Great Britten: and so much more besides
& Sunday SUNDAY DRIVER Jeremy Taylor tours the Suffolk coast beloved by one of our great composers in a Rolls-royce Ghost
If there is such a thing as the Rolls-royce of takeaway food then I’m probably eating it. The Suffolk coastal town of Aldeburgh has a reputation for highbrow classical music, but fish and chips accompanied by a seagull soundtrack is sometimes hard to beat.
That said, everything tastes good sat in the pomp and circumstance of a Rolls-royce Ghost. A £268,000 homage to everything that is gloriously British, this uprated Black Badge version is also one of the world’s finest saloons.
Having parked by the beach at Slaughden, just south of the high street, seagulls have already eyed my chips through the whopping sunroof. Of more pressing concern is how to keep my greasy hands off the hide seats as I listen to local boy Benjamin Britten’s opera Peter Grimes.
The dark tale of a neurotic fisherman is belting out through a Bespoke Audio 1,300-watt music system, engineered and tuned in-house by Rolls-royce. The 18-speaker set-up sounds so good that the arias almost smell like the sea. First performed in 1945, Peter Grimes won the composer critical acclaim.
Britten loved this place. He was born in 1913 just up the coast at Lowestoft but it was the pebble beaches and pretty cottages of Aldeburgh that stole his heart. Britten lived here for many years before his death in 1976. He is buried at the 16th-century parish church next to Peter Pears, his longterm partner.
Britten liked to walk along the promenade and would swim most days. He lived at Crag House in the heart of the town for 10 years, inspired by sweeping views out to sea.
Later he moved to just outside Aldeburgh and would entertain such luminaries as Yehudi Menuhin, novelist E M Forster and philosopher Sir Laurens van der Post.
I’d like to imagine all of them sitting in a Roller by the beach, pontificating over a bag of steaming chips while listening to Britten’s latest composition. Possible? Well, yes. Aldeburgh Fish and Chips was taken over by the Cooney family in 1967 and has been expanding ever since. The good-natured queue often stretches around the corner.
The much-walked Britten Trail passes by here and allows opera buffs to
home of the visitor centre for Sizewell B – the most modern nuclear power station in the UK. If you want to visit, you’ll have to book in advance via edfenergy.com.
Further on past Saxmundham is the busier A12 route that runs between Lowestoft and Ipswich. Head north for a few miles before turning left at Yoxford, where it’s impossible not to stop and have a rummage at the antique centre, or enjoy a hot chocolate at the Flying Goose Café.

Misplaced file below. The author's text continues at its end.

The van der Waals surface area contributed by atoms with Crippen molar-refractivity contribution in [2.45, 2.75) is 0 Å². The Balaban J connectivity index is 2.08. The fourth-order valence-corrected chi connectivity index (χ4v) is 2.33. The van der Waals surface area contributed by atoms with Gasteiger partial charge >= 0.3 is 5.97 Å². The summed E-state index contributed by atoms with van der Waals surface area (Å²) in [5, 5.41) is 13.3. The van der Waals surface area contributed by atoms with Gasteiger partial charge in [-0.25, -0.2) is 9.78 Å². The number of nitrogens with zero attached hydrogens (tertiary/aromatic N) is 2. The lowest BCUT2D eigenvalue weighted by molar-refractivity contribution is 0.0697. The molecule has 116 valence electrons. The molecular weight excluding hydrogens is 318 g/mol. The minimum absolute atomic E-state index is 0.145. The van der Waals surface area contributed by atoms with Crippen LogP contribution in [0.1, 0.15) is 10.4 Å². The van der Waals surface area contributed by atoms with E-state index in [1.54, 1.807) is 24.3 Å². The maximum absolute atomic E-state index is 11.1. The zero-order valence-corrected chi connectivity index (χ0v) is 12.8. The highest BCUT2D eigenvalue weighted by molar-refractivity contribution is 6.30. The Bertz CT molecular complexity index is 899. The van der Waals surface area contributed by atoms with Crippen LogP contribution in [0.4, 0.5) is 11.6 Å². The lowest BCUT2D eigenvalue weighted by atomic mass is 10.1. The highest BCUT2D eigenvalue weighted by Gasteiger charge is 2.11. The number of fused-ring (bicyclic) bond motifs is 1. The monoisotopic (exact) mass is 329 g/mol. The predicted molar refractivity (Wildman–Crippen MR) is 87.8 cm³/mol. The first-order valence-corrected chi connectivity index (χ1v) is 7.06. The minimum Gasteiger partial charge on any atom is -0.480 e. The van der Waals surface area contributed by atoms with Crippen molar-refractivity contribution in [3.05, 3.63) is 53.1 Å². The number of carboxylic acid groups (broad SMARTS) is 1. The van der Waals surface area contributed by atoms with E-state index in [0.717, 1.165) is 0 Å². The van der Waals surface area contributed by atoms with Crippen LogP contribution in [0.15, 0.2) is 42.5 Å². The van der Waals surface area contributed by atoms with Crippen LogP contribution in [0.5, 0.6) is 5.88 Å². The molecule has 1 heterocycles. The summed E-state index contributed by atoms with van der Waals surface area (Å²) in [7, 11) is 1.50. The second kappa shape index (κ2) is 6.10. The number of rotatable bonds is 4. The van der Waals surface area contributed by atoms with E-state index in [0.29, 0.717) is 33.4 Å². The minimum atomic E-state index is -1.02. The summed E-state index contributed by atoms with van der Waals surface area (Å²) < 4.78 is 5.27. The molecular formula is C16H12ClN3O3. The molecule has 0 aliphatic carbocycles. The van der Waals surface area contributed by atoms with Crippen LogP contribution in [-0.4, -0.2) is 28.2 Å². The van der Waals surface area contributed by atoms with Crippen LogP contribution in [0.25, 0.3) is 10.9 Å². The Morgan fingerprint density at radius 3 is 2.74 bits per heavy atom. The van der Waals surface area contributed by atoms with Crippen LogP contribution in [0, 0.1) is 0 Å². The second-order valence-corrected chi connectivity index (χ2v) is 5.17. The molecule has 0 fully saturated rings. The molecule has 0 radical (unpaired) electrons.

Nearby Heveningham Hall is a Grade I listed house that was gutted by fire in 1984. The ruins were bought by Jon Hunt, founder of Foxtons estate agency, who poured millions into a major restoration project. The work included returning the grounds to the original Capability Brown design.
Heveningham is now a private home but, once a year, the Hunts serve up a fantastic country fair and concours d’elegance for classic cars and aircraft. A mini Goodwood Festival of Speed, it is an enchanting motoring event that hopefully won’t outgrow the surroundings.
The return drive to Aldeburgh shouldn’t take more than 30 minutes – unless you happen across Emmett’s Store in Peasenhall. The shop is easy to miss but the food alone is worth the drive from anywhere. Ham and bacon has been cured here since 1820, making it the oldest artisan producer in the country.
Its owner Mark Thomas is a oneman tour de force. Hugely enthusiastic about his food, it’s impossible to leave without a medley of goodies in one hand and a dented credit card in the other.
Music might be the food of love but the way to a man’s heart is always through his stomach.
How to play Basics: Griddlers are solved using number clues to locate solids (filled-in squares) and dots (empty squares) to reveal a picture.
Each column and row has a series of numbers next to it. These refer to the number of adjacent squares that should be filled as solids. If more than one number appears, that line will contain more than one block of solids.
The solid blocks must appear in the order that the numbers are printed. For example, a row that contains the numbers 11.5 would contain, somewhere, a block of 11 adjacent filled-in squares (solids), then a gap of one or more empty squares (with dots in) and then a block of five adjacent filled-in squares.